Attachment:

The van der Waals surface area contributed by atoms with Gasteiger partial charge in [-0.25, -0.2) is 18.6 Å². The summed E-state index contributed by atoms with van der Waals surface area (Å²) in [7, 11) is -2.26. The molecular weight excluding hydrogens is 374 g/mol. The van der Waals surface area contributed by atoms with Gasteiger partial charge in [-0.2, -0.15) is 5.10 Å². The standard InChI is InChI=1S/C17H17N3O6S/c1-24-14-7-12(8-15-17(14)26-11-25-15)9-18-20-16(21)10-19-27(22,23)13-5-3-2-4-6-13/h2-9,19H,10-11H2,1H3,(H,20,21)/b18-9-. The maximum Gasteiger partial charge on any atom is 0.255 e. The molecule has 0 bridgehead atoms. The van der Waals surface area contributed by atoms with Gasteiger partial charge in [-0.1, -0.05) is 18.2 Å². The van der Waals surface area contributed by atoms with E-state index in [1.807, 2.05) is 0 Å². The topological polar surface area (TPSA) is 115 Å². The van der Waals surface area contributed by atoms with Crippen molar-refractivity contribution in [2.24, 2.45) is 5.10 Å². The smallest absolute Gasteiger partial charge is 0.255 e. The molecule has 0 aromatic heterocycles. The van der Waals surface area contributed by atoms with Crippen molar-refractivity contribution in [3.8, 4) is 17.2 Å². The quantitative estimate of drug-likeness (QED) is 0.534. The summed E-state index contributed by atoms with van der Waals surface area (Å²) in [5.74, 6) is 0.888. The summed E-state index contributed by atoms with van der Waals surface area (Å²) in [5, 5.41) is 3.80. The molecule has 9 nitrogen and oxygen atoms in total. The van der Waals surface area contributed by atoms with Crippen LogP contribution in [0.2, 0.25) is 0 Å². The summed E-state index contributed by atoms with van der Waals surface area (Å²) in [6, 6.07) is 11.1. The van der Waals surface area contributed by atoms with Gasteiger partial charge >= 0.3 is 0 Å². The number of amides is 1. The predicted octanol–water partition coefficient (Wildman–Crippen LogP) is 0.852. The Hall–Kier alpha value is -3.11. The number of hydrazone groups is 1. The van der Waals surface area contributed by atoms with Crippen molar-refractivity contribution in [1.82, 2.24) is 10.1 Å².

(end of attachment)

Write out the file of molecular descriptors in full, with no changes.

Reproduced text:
The van der Waals surface area contributed by atoms with Gasteiger partial charge in [-0.25, -0.2) is 18.6 Å². The summed E-state index contributed by atoms with van der Waals surface area (Å²) in [7, 11) is -2.26. The molecular weight excluding hydrogens is 374 g/mol. The van der Waals surface area contributed by atoms with Gasteiger partial charge in [-0.2, -0.15) is 5.10 Å². The standard InChI is InChI=1S/C17H17N3O6S/c1-24-14-7-12(8-15-17(14)26-11-25-15)9-18-20-16(21)10-19-27(22,23)13-5-3-2-4-6-13/h2-9,19H,10-11H2,1H3,(H,20,21)/b18-9-. The maximum Gasteiger partial charge on any atom is 0.255 e. The molecule has 0 bridgehead atoms. The van der Waals surface area contributed by atoms with Gasteiger partial charge in [-0.1, -0.05) is 18.2 Å². The van der Waals surface area contributed by atoms with E-state index in [1.807, 2.05) is 0 Å². The topological polar surface area (TPSA) is 115 Å². The van der Waals surface area contributed by atoms with Crippen molar-refractivity contribution in [2.24, 2.45) is 5.10 Å². The smallest absolute Gasteiger partial charge is 0.255 e. The molecule has 0 aromatic heterocycles. The van der Waals surface area contributed by atoms with Crippen molar-refractivity contribution in [3.8, 4) is 17.2 Å². The quantitative estimate of drug-likeness (QED) is 0.534. The summed E-state index contributed by atoms with van der Waals surface area (Å²) in [5.74, 6) is 0.888. The summed E-state index contributed by atoms with van der Waals surface area (Å²) in [5, 5.41) is 3.80. The molecule has 9 nitrogen and oxygen atoms in total. The van der Waals surface area contributed by atoms with Crippen LogP contribution in [0.2, 0.25) is 0 Å². The summed E-state index contributed by atoms with van der Waals surface area (Å²) in [6, 6.07) is 11.1. The van der Waals surface area contributed by atoms with Gasteiger partial charge >= 0.3 is 0 Å². The number of amides is 1. The predicted octanol–water partition coefficient (Wildman–Crippen LogP) is 0.852. The Hall–Kier alpha value is -3.11. The number of hydrazone groups is 1. The van der Waals surface area contributed by atoms with Crippen molar-refractivity contribution in [1.82, 2.24) is 10.1 Å².